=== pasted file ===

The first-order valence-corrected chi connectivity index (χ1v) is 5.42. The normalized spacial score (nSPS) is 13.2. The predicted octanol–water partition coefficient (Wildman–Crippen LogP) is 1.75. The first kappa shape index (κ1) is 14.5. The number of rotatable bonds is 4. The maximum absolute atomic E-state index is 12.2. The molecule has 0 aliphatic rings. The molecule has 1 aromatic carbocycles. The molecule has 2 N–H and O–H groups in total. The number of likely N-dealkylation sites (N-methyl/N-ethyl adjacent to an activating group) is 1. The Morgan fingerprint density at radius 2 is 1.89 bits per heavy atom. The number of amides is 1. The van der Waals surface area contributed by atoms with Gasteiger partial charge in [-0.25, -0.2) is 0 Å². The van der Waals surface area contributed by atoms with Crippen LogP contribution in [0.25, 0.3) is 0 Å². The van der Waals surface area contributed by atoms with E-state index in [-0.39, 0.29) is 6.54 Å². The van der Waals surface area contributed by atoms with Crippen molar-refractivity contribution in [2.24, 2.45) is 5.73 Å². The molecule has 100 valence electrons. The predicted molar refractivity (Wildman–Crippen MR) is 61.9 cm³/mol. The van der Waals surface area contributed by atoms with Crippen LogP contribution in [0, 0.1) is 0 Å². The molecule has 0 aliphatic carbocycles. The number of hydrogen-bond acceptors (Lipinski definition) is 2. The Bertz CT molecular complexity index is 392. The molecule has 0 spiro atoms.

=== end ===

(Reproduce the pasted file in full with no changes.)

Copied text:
The first-order valence-corrected chi connectivity index (χ1v) is 5.42. The normalized spacial score (nSPS) is 13.2. The predicted octanol–water partition coefficient (Wildman–Crippen LogP) is 1.75. The first kappa shape index (κ1) is 14.5. The number of rotatable bonds is 4. The maximum absolute atomic E-state index is 12.2. The molecule has 0 aliphatic rings. The molecule has 1 aromatic carbocycles. The molecule has 2 N–H and O–H groups in total. The number of likely N-dealkylation sites (N-methyl/N-ethyl adjacent to an activating group) is 1. The Morgan fingerprint density at radius 2 is 1.89 bits per heavy atom. The number of amides is 1. The van der Waals surface area contributed by atoms with Gasteiger partial charge in [-0.25, -0.2) is 0 Å². The van der Waals surface area contributed by atoms with Crippen LogP contribution in [0.25, 0.3) is 0 Å². The van der Waals surface area contributed by atoms with E-state index in [-0.39, 0.29) is 6.54 Å². The van der Waals surface area contributed by atoms with Crippen molar-refractivity contribution in [2.24, 2.45) is 5.73 Å². The molecule has 100 valence electrons. The predicted molar refractivity (Wildman–Crippen MR) is 61.9 cm³/mol. The van der Waals surface area contributed by atoms with Crippen LogP contribution in [0, 0.1) is 0 Å². The molecule has 0 aliphatic carbocycles. The number of hydrogen-bond acceptors (Lipinski definition) is 2. The Bertz CT molecular complexity index is 392. The molecule has 0 spiro atoms.